differentiating migraine and tension headache

Last reviewed 05/2021

    The main challenges to the primary care physician are:

      • to identify those who have sinister or secondary headache
      • to differentiate migraine from other most common headache types:
        • tension headaches (the most common form of primary headache)
        • cluster headaches (1)


      Migraine Tension-type headache
    Pain features of acute attacks

    throbbing, unilateral head pain

    worsening of pain with movement

    boring or squashing, bilateral head pain

    no effect of head movement

    Associated features

    nausea and vomiting may occur

    phonophobia or photophobia may be associated

    Trigger factors

    altered sleep patterns (too little or too much sleep may precipitate migraine)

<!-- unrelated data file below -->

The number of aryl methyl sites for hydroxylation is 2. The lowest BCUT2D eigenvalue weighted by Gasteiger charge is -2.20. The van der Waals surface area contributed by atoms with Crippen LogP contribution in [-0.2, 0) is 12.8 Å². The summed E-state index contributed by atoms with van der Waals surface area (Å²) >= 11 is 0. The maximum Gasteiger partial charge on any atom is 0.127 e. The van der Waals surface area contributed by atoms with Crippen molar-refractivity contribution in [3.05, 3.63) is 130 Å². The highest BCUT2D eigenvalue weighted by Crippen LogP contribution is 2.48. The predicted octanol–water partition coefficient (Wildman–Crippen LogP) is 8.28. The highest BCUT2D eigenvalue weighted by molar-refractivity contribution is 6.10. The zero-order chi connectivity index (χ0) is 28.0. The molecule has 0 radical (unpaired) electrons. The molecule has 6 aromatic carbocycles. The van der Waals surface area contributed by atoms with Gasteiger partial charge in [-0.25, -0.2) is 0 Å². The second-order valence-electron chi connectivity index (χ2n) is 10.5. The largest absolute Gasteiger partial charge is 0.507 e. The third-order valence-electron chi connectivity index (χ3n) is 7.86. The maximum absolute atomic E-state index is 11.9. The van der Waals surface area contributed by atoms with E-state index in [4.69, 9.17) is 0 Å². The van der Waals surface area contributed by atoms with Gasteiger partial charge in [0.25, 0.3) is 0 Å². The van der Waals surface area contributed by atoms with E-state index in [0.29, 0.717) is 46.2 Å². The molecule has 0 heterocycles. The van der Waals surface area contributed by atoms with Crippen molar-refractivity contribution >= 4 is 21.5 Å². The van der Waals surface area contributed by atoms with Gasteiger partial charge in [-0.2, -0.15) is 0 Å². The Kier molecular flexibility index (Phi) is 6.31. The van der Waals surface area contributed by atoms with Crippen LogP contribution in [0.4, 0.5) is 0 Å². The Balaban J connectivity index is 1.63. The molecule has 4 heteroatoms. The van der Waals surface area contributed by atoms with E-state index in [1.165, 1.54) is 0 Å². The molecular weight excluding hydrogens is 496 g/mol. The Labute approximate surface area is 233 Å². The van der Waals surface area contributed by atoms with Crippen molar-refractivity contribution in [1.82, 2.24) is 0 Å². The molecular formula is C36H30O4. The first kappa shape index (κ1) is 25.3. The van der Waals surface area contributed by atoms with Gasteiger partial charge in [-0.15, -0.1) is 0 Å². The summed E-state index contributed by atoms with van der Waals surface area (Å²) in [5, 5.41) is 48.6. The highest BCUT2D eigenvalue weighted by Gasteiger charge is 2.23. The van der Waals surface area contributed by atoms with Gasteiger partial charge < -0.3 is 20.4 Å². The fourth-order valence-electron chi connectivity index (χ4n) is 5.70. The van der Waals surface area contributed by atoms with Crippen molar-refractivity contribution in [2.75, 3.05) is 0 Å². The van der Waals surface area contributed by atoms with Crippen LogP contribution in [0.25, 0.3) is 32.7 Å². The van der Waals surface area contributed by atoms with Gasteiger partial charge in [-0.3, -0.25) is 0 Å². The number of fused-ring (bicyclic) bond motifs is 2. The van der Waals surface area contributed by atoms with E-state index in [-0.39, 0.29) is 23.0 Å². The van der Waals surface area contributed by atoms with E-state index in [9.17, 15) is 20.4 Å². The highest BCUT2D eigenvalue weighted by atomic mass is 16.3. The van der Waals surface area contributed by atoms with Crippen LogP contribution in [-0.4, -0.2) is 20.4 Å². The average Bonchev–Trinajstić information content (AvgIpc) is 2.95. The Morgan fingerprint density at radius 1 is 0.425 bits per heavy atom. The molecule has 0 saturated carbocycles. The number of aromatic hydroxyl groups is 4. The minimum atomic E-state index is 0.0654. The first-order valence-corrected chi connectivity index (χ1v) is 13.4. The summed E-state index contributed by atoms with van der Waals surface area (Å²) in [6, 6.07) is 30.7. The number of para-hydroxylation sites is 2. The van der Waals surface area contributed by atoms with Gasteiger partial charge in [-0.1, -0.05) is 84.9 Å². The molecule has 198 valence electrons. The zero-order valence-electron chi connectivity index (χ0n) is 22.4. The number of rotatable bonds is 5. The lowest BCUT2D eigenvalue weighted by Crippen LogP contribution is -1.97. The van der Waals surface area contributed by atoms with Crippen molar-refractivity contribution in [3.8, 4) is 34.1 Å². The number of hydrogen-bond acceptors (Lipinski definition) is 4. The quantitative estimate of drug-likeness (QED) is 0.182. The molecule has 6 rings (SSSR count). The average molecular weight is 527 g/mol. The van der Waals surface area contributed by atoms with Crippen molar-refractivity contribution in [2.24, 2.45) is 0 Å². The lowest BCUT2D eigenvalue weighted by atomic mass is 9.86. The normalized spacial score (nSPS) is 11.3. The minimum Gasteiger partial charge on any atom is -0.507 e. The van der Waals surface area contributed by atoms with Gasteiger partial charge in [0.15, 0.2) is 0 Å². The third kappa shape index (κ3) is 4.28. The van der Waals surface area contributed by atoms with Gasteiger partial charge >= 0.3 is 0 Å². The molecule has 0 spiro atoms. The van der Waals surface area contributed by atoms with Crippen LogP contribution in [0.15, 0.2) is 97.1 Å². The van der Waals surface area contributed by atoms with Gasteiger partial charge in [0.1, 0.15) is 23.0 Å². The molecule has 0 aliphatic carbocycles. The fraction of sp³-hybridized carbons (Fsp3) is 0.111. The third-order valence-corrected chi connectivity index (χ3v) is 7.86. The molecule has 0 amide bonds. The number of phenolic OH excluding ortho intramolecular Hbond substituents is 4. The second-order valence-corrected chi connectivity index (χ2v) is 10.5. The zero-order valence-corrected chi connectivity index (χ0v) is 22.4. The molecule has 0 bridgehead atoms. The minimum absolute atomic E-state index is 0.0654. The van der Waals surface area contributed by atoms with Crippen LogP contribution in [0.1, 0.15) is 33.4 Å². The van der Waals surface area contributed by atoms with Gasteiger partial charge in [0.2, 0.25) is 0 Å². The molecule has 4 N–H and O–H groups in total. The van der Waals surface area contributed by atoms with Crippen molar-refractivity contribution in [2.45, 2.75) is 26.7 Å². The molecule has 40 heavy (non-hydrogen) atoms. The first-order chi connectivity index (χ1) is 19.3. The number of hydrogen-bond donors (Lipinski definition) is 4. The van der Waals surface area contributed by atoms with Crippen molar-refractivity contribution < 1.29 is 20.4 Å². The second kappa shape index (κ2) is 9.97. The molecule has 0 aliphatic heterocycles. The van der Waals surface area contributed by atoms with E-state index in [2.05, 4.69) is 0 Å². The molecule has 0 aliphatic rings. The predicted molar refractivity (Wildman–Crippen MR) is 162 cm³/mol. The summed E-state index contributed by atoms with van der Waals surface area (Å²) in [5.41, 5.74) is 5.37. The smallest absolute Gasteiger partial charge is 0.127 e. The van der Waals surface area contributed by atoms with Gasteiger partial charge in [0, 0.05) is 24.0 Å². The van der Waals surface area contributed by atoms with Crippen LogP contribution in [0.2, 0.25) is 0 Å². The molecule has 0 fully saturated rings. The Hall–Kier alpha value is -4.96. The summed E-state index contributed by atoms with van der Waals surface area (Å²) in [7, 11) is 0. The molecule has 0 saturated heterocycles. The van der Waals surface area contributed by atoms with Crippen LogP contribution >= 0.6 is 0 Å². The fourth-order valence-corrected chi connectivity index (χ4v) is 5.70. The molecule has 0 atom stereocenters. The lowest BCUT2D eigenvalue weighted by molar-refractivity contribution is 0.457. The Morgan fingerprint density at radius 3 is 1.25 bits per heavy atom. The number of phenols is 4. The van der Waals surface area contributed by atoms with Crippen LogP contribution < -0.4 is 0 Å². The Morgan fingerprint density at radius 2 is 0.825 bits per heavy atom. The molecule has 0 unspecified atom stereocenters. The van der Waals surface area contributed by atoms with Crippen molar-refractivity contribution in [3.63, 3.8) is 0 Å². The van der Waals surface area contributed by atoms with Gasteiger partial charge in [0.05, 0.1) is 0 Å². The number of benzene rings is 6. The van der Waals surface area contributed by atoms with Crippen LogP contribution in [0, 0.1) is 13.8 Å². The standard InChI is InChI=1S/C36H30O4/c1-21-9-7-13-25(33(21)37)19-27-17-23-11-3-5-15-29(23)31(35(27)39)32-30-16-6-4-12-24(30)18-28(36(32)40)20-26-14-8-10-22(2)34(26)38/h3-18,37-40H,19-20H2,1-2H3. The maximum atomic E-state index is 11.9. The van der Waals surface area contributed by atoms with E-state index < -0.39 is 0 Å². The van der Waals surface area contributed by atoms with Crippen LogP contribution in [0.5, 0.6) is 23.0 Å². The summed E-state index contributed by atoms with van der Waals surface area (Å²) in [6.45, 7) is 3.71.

skipping meals

    changes in stress level - may be too much or too little relaxation

    excess of afferent stimuli e.g. bright lights

    changes in the weather may precipitate migraine attacks


    chemical trigger e.g. delayed headache after glyceryl trinitrate or alcohol

    psychological stress


    • migraine is therefore a head pain head pain with associated features (contrasting with tension-type headache which is featureless head pain)
    • migraine is often associated with onset after confrontation to particular triggers